Mexico: surveillance in the spotlight again
On 7th March 2023, joint reports published by The New York Times and the independent Mexican outlet Aristegui Noticias showed that Mexico’s military authorities used the Pegasus surveillance software to spy on conversations between human rights defender Raymundo Ramos and journalists. As previously reported on the CIVICUS Monitor, press and civil society investigations have shown Mexico’s widespread use of Pegasus, designed by Israeli firm NSO Group, for surveillance of journalists, political figures and activists, among others. According to this recent investigation, “documents and interviews showed how the spying has continued under President Andrés Manuel López Obrador.”
As reported by the two outlets, an intelligence unit with the Defence Secretariat produced a report in 2020 detailing conversations Ramos had with journalists at the newspaper El Universal about alleged extrajudicial executions in Tamaulipas, Nuevo Laredo. In that report, the Secretariat accused Ramos of attempting to discredit the armed forces. Forensic tests by civil society groups showed Ramos’ phone was attacked with Pegasus on numerous occasions between 2019 and 2020. High officials in the military were allegedly involved in the surveillance operation targeting Ramos.
On 10th March 2023, López Obrador denied that his administration had conducted espionage, claiming that “gathering intelligence” is different from spying. He also said that he had not communicated with the military about the Ramos case, but asserted that he had confidence in them. Days later, lawmakers announced the launch of a federal commission to investigate allegations of human rights abuses by the country’s military, including the use of spyware technology.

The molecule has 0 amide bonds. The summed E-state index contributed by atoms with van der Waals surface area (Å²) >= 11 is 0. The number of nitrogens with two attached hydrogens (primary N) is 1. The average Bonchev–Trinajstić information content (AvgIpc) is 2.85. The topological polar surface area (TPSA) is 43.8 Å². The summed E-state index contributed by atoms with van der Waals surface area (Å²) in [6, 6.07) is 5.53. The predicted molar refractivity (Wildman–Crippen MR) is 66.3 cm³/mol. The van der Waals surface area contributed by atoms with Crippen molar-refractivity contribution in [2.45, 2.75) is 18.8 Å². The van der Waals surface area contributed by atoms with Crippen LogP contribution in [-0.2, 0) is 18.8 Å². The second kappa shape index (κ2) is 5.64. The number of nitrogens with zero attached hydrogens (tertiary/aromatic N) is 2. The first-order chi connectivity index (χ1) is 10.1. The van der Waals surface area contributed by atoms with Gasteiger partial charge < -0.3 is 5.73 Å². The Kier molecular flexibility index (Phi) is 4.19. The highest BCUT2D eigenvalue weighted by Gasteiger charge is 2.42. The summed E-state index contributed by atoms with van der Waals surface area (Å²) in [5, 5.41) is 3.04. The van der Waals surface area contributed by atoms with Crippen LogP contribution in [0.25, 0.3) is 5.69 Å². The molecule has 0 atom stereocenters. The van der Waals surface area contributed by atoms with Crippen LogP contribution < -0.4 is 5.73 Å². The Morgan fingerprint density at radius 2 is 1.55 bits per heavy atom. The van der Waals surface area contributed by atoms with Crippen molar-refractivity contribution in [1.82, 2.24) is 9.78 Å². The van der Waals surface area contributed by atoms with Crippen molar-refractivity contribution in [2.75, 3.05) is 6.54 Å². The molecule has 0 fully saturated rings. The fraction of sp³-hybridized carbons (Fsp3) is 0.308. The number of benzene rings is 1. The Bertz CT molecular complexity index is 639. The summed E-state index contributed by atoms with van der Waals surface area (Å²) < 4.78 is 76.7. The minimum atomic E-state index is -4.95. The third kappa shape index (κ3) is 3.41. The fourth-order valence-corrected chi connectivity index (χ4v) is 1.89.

Several non-governmental organisations in Mexico are calling for the intervention of international mechanisms to force Mexican military and civilian authorities to account for the use of spyware. Luis Fernando García, director of digital rights group R3D, said:
I think it’s been beyond demonstrated that the Mexican State is not capable of investigating and sanctioning these conducts, as the case of [spying on journalists in] 2017 demonstrates: more than six years have passed and we’ve seen no significant progress in the investigation regarding the responsibility of public officials. -
Young journalist found dead
#AlertaPrensa 🚨— Propuesta Cívica AC (@PropuestaCivica) February 16, 2023
Se reporta el asesinato del periodista y activista medioambiental Abisai Pérez Romero en Tula, #Hidalgo. Exigimos a las autoridades acciones inmediatas en la investigación de los hechos y en la identificación de los responsables. pic.twitter.com/Lmrz6M4qvC